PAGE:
Child & Youth Services RSB’s Child & Youth Services offer a variety of support services to children and youth between the ages of 0 to 18 and their families.
In 2013/14, the ATC provided direct training services to more than 1,500 clients and provided 7,792 hours of training services in Australia. In 2013/14, a total of 4,872 hours of counselling services were delivered to clients. In 2013/14 RSB Employment Services delivered 6,591 hours of services to clients.
Employment Services In 2013/14 RSB Employment Services had a renewed focus on obtaining and maintaining sustainable employment for clients who are blind or vision impaired, with a significant increase in job placements.
Through a range of new initiatives, RSB Employment Services is now better placed to support clients wanting to maintain their employment, return back to the workforce, or look for their first job.
RSB Volunteer Services In 2013/14 RSB Volunteers once again went above and beyond to help change the lives of people who are blind or vision impaired.
Without the support and generous time given by almost 700 RSB Volunteers, the provision of many RSB services would not be possible. The volunteers’ invaluable efforts across all areas of the RSB delivered 114,808 hours of service to 2,761 clients which equates to approximately $3.5 million in saved wage costs. The RSB is grateful to all volunteers who dedicated their time to assist people who are blind or vision impaired in 2013/14 and looks forward to the support of these volunteers in 2014/15.
National Expansion 2013/14 has been a busy year for the RSB, with interstate expansions in the Hunter Region, NSW and Canberra, ACT. Both locations were specifically targeted to learn from National Disability Insurance Scheme (NDIS) pilot sites, and further to this, market research indicated that there was a significant need for services for people who are blind or vision impaired in the regions.
New staff commenced in both locations to deliver much needed services in the Hunter Region, and to expand the level of service to people who are blind or vision impaired in Canberra.
For the Hunter Region it was a new start and for Canberra it was a new beginning as the RSB commenced a partnership with the Canberra Blind Society (CBS).
Official launches were held during July 2014 in both states. The community value of services to people who are blind or vision impaired was acknowledged with the positive support of the Hon John Ajaka MLC in NSW and Dr Andrew Leigh MP in Canberra, who opened the office locations on 23 and 25 July respectively.
With many challenges ahead under the new legislative reforms of the NDIS and Aged Care, the RSB remains focused on ensuring Australians who are blind or vision impaired continue to receive services that will enable them to live as independently as possible.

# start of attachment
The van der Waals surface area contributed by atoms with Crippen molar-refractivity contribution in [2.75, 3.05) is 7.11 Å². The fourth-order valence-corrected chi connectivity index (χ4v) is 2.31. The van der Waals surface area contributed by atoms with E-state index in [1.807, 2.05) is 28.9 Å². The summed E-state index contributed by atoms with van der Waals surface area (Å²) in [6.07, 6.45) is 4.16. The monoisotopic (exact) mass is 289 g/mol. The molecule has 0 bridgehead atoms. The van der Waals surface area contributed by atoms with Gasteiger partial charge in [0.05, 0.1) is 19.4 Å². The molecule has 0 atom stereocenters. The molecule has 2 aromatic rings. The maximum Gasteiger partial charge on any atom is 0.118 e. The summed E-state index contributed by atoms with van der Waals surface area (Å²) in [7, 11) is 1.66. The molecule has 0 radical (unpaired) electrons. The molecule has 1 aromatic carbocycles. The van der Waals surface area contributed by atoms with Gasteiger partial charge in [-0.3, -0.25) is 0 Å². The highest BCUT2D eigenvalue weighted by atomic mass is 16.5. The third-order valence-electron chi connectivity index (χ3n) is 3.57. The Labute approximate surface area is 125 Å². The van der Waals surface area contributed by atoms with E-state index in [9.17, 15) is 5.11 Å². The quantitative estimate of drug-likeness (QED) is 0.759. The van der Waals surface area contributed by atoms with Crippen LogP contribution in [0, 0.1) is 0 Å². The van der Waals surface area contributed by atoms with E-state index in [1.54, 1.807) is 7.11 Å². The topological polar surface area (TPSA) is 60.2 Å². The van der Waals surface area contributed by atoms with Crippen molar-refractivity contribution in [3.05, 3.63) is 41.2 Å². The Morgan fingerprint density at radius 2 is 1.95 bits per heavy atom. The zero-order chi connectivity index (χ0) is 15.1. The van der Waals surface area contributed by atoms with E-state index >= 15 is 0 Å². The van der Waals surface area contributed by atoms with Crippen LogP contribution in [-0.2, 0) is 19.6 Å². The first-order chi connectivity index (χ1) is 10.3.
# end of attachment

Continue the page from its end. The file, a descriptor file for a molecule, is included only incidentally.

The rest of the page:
“I definitely have a greater joy in life since working at The Taxpayer and it’s been great for me in all aspects of my life. I would say to anyone who’s thinking about it to definitely use RSB Employment Services and to make sure they keep at it and keep trying to follow their dream.”
RSB Client and Apprentice Chef, Alex Kolberg
NDIS & Aged Care Reform Over the last 12 months there has been a plethora of changes to service provision in the sector brought about by government reform at a federal level, including both the introduction of the National Disability Insurance Scheme (NDIS) and the Aged Care Reform Agenda.
This coupled with changes to Disability Employment Services (of which RSB is a part of) and reform to the Health Services sector has brought with it a number of challenges for the RSB including how to operate in this changing environment but also how to best continue to deliver our specialist services to people who are blind or vision impaired and identify opportunities for new service delivery to further assist our client group.
Since the NDIS was first mooted, the RSB has continued to actively campaign on the need to adequately include and account for, the future needs of people who are blind or vision impaired, and the organisation continues to actively seek support at both state and federal levels.
At an operational level, RSB Client Services continues to look at ways to support clients through this very confusing and changing period, with the ultimate goal of opening up new avenues for service provision to people who are blind or vision impaired, and to continue to offer client choice in the services that they receive.
Government of South Australia Department for Communities and Social Inclusion
NSW Government | Health
Australian Government Department of Veterans’ Affairs
Australian Government Department of Health
Australian Government Department of Social Services